Patent Boxes Benefit MNEs Rather than Governments, say EconPol Researchers

| Press release

Research from EconPol Europe into the use of so-called ‘patent boxes’ by multinational enterprises (MNEs) reveals an increase in pre-tax profits of 8.5% for the MNEs. However, there is little evidence to suggest governments which operate the system receive any benefit, and could even experience a reduction in revenues.

The use of patent boxes, which grant preferential tax treatment for the income earned from successful innovations and related intellectual property (IP) rights, has increased rapidly in the European Union in the last decade. Critics of the system, including the OECD, say the unregulated practice is harmful as it offers profit-shifting opportunities for MNEs.

Researchers Marko Koethenbuerger, Federica Liberini and Michael Stimmelmayr (ETH Zurich) have disentangled the effects of the preferential tax treatment of IP income in European countries. They provide a comparison of pre-tax profits of firms in patent box countries - before and after the introduction of patent boxes – and provide the comparison for two types of firms: affiliates that belong to a MNE and those that belong to domestic conglomerates. Only the former is able to use the patent box for international profit shifting. Changes in pre-tax profits of the latter are indicative of productivity effects of patent boxes.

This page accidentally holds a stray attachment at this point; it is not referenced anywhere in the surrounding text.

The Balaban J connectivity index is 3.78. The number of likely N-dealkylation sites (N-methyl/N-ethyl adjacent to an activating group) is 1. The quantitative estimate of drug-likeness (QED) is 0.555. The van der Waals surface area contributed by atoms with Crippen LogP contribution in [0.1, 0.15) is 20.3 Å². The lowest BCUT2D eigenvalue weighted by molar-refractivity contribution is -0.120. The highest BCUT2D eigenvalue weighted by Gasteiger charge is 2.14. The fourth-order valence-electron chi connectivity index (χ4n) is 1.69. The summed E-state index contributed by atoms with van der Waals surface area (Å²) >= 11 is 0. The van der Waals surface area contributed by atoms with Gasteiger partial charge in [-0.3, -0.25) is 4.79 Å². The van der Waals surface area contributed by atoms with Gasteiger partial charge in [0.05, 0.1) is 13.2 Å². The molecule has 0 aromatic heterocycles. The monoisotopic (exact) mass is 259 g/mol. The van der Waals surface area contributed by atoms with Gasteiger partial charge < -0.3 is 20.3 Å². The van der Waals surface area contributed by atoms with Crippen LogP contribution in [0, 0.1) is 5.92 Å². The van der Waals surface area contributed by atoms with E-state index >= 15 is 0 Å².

The research shows that 3.5% of the increase in pre-tax profit is due to productivity effects through the usage of IP, while the remaining 5% of the increase relates to profit shifting and combines two counteracting behavioral responses: MNEs shift profits into the patent box country, which increases pre-tax profits by 15.2%. However, 10.2% of the increase in pre-tax profit does not remain in the patent box country and is shifted out of the treated affiliate through interest payments among affiliates of the MNE.

The net tax revenue effect of the overall profit shifting response, therefore, could be negative. In-shifted profits are taxed at the lower patent box tax rate, while the out-shifted profits get subsidized at the regular corporate tax rate.

“Surprisingly, the profit shifting effect includes an unintended, reversed profit shifting out of the affiliate,” say the report’s authors. “Contrary to expectation, the overall tax base adjustment might lower tax revenues collected from MNEs.

“The shifting behavior of MNEs has a possibly surprising influence on corporate tax revenues. Albeit only a fraction of the incoming profits leaves the patent box country again via internal debt arrangements, the type of ‘round tripping’ is costly for the patent box country. It certainly lowers corporate tax revenues and might even lead to a reduction in revenues that the patent box country collects from MNEs.”

See the full paper:

For further information about the research, contact Prof. Dr. Marko Köthenbürger at

For further information about EconPol Europe contact Juliet Shaw at, or 0034 686481877/0044 7837 360470